Search for Alleged Tel Aviv Gunman Turns to Northern Wadi Ara Area

Nashat Melhem still on the run, seven days after the killing of three men; detention of his father and two others extended until Sunday.

Police searching for alleged gunman Nashat Melhem in Tel Aviv, January 4, 2016.
Reuters

The search for the man who police believe murdered three people in Tel Aviv last Friday is now focusing on the Wadi Ara area in northern Israel. The police and Shin Bet security service think Nashat Melhem is hiding either in Wadi Ara, where he lived, or the West Bank, and that an accomplice may have helped him escape.

On Friday, large amounts of security forces were searching for Melhem in the northern Arara area.

Melhem’s father, Mohammed Melhem, will remain in custody at least until Sunday, after Haifa Magistrate’s Court extended his arrest on Thursday by three days. Police believe the father is concealing information that could help locate the suspect, who allegedly shot to death two people at the Simta Bar on Dizengoff Street and a taxi driver in north Tel Aviv. Seven other people were wounded in the terror attack in central Tel Aviv.

The court also ordered a family friend and a different relative held through Sunday. Nahmi Feinblatt, the lawyer representing the three men, said after Thursday’s detention hearing that he believed all three would be released on Sunday, and “the mystery of the perpetrator’s whereabouts would be cleared up.”

Feinblatt noted that the police had requested a 10-day extension of the men’s detention, and that he believed the court agreed to the three-day extension only after some deliberation.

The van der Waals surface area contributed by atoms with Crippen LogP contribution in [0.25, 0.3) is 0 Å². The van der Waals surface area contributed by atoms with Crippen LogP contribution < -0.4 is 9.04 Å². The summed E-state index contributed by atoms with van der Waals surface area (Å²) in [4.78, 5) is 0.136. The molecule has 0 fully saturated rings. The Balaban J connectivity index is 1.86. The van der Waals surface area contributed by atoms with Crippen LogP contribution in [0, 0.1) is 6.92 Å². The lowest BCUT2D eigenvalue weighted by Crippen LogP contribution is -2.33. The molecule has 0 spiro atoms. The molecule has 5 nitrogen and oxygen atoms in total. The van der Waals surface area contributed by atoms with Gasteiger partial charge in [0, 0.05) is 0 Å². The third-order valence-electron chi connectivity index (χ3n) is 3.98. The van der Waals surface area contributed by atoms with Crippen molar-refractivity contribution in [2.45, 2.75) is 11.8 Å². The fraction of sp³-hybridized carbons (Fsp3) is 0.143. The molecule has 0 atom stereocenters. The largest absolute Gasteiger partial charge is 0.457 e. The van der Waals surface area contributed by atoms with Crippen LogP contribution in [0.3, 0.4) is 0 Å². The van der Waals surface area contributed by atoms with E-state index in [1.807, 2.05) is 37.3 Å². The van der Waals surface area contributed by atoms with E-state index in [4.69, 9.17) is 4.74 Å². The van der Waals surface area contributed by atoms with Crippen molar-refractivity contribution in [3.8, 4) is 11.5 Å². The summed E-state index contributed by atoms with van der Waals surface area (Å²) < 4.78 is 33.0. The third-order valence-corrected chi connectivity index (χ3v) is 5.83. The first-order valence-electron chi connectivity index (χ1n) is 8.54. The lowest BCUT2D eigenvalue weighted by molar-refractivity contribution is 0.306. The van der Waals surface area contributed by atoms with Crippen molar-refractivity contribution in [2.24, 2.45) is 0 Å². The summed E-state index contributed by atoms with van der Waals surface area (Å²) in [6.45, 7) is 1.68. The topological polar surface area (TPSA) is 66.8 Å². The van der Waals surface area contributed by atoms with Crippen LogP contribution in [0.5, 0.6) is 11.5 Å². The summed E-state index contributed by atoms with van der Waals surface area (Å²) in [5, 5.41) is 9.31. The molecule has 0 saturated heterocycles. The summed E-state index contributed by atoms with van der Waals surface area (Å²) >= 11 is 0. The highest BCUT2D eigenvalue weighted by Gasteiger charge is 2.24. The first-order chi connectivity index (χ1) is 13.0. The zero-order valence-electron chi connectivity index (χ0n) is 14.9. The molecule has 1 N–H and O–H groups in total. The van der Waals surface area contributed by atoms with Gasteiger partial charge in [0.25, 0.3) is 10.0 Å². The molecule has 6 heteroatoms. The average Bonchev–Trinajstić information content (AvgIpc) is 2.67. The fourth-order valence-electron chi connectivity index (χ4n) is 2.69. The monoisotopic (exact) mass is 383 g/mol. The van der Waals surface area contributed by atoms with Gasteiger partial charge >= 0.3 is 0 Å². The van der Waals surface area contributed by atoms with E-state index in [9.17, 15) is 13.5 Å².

Bader Melhem, an uncle of the suspect, was released from custody on Thursday.

An East Jerusalem man was released from custody Thursday without restrictive conditions, three days after being arrested in connection with the Melhem case. His name was not released for publication but the man’s brother, identifying himself only by his first name, Mohammed, said his brother was arrested only because he worked at the same place as Melhem. Mohammed said his brother had talked on the phone with Melhem, the day before last Friday’s shooting, about money they were owed by a contractor they both worked for.

The Association for Civil Rights in Israel asked Deputy Attorney General Attorney Raz Nizri to investigate the conduct of the police during the search for Melhem in north Tel Aviv earlier this week. Arab residents reported that officers searched their apartments without permission and without showing a search warrant.